DonorAmount (US Dollars)
General Dynamics$ 21,000
Johnson Machinery$ 13,250
S-3 Group$ 10,800
Lockheed Martin$ 10,500
Anderson Seafoods$ 10,400
Swan Farms$ 10,400
American Council of Engineering Cos$ 10,000
American Crystal Sugar$ 10,000
American Maritime Officers$ 10,000
AT&T Inc$ 10,000
Source: The Center for Responsive Politics' www.OpenSecrets.org site.
Note: Contributions are not from the organizations themselves, but are rather from
the organization's PAC, employees or owners. Totals include subsidiaries and affiliates.
Links to more campaign contribution information for Ken Calvert
from the Center for Responsive Politics' OpenSecrets.org site.
Fundraising profile: 2008 election cycle Career totals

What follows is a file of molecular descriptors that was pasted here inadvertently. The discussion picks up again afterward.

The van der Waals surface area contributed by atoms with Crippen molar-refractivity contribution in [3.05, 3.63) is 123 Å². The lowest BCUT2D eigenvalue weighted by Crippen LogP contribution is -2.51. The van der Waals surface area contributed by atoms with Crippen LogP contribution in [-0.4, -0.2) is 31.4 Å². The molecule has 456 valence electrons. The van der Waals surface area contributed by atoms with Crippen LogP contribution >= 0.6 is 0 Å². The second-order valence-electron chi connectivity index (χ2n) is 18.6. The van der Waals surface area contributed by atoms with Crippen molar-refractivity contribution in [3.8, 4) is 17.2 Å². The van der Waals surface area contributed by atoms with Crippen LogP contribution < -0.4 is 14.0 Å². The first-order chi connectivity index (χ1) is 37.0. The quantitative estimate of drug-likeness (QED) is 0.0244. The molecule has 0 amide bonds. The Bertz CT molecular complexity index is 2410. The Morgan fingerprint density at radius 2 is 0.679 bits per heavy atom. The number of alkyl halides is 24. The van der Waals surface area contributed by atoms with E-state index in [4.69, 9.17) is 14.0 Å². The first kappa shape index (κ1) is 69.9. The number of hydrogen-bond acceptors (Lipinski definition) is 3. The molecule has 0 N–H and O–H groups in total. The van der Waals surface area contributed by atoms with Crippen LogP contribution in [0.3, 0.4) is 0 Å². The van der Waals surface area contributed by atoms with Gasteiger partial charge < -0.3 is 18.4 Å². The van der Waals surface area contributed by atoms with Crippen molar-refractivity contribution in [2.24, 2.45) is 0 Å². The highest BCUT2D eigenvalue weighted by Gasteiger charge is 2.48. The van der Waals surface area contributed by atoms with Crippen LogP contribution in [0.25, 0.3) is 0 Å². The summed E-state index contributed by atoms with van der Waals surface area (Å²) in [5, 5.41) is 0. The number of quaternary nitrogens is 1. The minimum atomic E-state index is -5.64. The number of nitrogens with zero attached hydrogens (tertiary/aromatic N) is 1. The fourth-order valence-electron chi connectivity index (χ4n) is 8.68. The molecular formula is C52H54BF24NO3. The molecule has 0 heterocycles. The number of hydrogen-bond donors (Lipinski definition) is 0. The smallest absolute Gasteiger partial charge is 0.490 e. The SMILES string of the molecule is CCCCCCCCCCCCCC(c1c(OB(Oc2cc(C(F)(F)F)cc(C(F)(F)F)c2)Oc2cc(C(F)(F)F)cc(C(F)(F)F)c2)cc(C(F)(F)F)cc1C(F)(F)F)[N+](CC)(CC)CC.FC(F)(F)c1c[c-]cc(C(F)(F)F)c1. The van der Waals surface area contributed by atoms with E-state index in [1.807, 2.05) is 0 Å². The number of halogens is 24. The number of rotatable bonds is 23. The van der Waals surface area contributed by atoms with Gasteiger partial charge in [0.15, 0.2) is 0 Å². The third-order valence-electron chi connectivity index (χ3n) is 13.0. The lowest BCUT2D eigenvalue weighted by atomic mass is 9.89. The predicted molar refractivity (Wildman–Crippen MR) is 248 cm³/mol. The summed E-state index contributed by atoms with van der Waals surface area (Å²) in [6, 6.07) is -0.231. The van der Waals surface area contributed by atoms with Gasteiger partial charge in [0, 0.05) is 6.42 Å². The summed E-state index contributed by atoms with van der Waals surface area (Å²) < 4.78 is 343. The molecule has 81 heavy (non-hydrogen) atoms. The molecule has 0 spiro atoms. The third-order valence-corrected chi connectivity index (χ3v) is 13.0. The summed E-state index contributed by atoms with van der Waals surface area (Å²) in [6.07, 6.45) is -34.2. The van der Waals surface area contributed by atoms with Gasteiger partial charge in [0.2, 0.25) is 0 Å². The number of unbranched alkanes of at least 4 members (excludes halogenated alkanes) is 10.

Top contributors by organization/corporation: 2008 election cycle Career totals
Top contributors by industry: 2008 election cycle Career totals

Committees and Affiliations

Committees

Committees in the 110th Congress (2007-2008)

Committee assignments in the 109th Congress (2005-2006)

More Background Data

Wikipedia also has an article on Ken Calvert. This article may use content from the Wikipedia article under the terms of the GFDL.

Contact

DC office
  • 2269 Rayburn House Office Building Washington, DC 20515
    Ph: 202-225-1986 Fax: 202-225-2004
    Webform email
District offices
  • 3400 Central Avenue, Suite 200, Riverside, CA 92506
    Ph: 951-784-4300 Fax: (none entered)
  • 100 Avenida Presidio, Suite A, San Clemente, CA 92672
    Ph: 949-496-2343 Fax: (none entered)
On the Web
Campaign office
  • No campaign website entered.
  • No campaign webform email entered.
  • No campaign office information entered.

Articles and resources

Resources